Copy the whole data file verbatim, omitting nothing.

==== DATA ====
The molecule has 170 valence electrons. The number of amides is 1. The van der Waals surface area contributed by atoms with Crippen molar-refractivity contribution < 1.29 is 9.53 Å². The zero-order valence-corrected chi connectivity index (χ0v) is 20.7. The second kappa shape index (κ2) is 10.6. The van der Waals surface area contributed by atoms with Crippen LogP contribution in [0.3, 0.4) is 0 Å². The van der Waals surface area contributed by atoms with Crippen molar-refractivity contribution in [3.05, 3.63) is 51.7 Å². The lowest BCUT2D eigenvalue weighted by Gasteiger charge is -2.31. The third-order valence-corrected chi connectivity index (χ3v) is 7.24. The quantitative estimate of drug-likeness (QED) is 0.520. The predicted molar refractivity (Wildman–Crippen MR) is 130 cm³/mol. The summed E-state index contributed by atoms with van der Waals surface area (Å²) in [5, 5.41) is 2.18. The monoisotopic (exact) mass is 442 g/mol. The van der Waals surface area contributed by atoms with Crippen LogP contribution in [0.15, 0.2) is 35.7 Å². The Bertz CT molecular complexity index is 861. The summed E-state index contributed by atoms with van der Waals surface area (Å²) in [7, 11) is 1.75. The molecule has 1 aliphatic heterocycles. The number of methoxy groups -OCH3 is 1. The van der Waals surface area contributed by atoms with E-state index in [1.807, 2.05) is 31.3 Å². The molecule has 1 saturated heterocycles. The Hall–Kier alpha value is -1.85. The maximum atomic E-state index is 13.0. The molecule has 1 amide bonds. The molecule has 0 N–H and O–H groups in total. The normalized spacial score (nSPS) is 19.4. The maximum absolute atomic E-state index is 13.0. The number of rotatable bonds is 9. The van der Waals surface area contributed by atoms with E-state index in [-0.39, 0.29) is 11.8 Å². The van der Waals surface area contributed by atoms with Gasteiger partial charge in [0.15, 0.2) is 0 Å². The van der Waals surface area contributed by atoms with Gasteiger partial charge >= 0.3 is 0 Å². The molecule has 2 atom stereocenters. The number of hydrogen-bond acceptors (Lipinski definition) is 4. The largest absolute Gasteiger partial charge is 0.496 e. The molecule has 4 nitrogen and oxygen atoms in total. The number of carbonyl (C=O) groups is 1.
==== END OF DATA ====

The molecule has 170 valence electrons. The number of amides is 1. The van der Waals surface area contributed by atoms with Crippen molar-refractivity contribution < 1.29 is 9.53 Å². The zero-order valence-corrected chi connectivity index (χ0v) is 20.7. The second kappa shape index (κ2) is 10.6. The van der Waals surface area contributed by atoms with Crippen LogP contribution in [0.3, 0.4) is 0 Å². The van der Waals surface area contributed by atoms with Crippen molar-refractivity contribution in [3.05, 3.63) is 51.7 Å². The lowest BCUT2D eigenvalue weighted by Gasteiger charge is -2.31. The third-order valence-corrected chi connectivity index (χ3v) is 7.24. The quantitative estimate of drug-likeness (QED) is 0.520. The predicted molar refractivity (Wildman–Crippen MR) is 130 cm³/mol. The summed E-state index contributed by atoms with van der Waals surface area (Å²) in [5, 5.41) is 2.18. The monoisotopic (exact) mass is 442 g/mol. The van der Waals surface area contributed by atoms with Crippen LogP contribution in [0.15, 0.2) is 35.7 Å². The Bertz CT molecular complexity index is 861. The summed E-state index contributed by atoms with van der Waals surface area (Å²) in [7, 11) is 1.75. The molecule has 1 aliphatic heterocycles. The number of methoxy groups -OCH3 is 1. The van der Waals surface area contributed by atoms with E-state index in [1.807, 2.05) is 31.3 Å². The molecule has 1 saturated heterocycles. The Hall–Kier alpha value is -1.85. The maximum atomic E-state index is 13.0. The molecule has 1 amide bonds. The molecule has 0 N–H and O–H groups in total. The normalized spacial score (nSPS) is 19.4. The maximum absolute atomic E-state index is 13.0. The number of rotatable bonds is 9. The van der Waals surface area contributed by atoms with E-state index in [-0.39, 0.29) is 11.8 Å². The van der Waals surface area contributed by atoms with Gasteiger partial charge in [0.15, 0.2) is 0 Å². The van der Waals surface area contributed by atoms with Gasteiger partial charge >= 0.3 is 0 Å². The molecule has 2 atom stereocenters. The number of hydrogen-bond acceptors (Lipinski definition) is 4. The largest absolute Gasteiger partial charge is 0.496 e. The molecule has 4 nitrogen and oxygen atoms in total. The number of carbonyl (C=O) groups is 1.